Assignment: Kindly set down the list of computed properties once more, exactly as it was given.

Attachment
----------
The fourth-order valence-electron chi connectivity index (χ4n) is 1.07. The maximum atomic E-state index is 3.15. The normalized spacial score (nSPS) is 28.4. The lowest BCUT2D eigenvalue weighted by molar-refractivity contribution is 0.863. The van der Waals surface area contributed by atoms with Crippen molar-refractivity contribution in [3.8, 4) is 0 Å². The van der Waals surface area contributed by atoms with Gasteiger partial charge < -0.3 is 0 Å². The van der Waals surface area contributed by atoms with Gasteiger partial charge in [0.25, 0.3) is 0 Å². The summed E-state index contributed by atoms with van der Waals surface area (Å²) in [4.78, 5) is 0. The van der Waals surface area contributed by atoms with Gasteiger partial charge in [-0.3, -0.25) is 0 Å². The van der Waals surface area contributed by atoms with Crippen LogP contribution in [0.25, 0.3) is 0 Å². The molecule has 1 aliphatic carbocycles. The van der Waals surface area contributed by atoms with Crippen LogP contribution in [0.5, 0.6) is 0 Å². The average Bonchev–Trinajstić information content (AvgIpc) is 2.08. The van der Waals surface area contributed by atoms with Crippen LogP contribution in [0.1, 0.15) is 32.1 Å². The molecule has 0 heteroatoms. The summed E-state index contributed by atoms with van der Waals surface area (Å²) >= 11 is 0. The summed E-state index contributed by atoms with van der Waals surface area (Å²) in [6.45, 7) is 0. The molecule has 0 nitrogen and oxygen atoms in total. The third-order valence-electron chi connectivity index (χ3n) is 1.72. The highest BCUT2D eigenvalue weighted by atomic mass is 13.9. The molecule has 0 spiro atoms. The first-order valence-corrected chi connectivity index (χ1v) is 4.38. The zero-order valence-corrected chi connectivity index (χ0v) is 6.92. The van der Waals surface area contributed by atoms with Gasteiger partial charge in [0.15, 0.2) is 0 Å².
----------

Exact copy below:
The fourth-order valence-electron chi connectivity index (χ4n) is 1.07. The maximum atomic E-state index is 3.15. The normalized spacial score (nSPS) is 28.4. The lowest BCUT2D eigenvalue weighted by molar-refractivity contribution is 0.863. The van der Waals surface area contributed by atoms with Crippen molar-refractivity contribution in [3.8, 4) is 0 Å². The van der Waals surface area contributed by atoms with Gasteiger partial charge < -0.3 is 0 Å². The van der Waals surface area contributed by atoms with Gasteiger partial charge in [0.25, 0.3) is 0 Å². The summed E-state index contributed by atoms with van der Waals surface area (Å²) in [4.78, 5) is 0. The van der Waals surface area contributed by atoms with Gasteiger partial charge in [-0.3, -0.25) is 0 Å². The van der Waals surface area contributed by atoms with Crippen LogP contribution in [0.25, 0.3) is 0 Å². The molecule has 1 aliphatic carbocycles. The van der Waals surface area contributed by atoms with Crippen LogP contribution in [0.5, 0.6) is 0 Å². The average Bonchev–Trinajstić information content (AvgIpc) is 2.08. The van der Waals surface area contributed by atoms with Crippen LogP contribution in [0.1, 0.15) is 32.1 Å². The molecule has 0 heteroatoms. The summed E-state index contributed by atoms with van der Waals surface area (Å²) >= 11 is 0. The summed E-state index contributed by atoms with van der Waals surface area (Å²) in [6.45, 7) is 0. The molecule has 0 nitrogen and oxygen atoms in total. The third-order valence-electron chi connectivity index (χ3n) is 1.72. The highest BCUT2D eigenvalue weighted by atomic mass is 13.9. The molecule has 0 spiro atoms. The first-order valence-corrected chi connectivity index (χ1v) is 4.38. The zero-order valence-corrected chi connectivity index (χ0v) is 6.92. The van der Waals surface area contributed by atoms with Gasteiger partial charge in [0.15, 0.2) is 0 Å².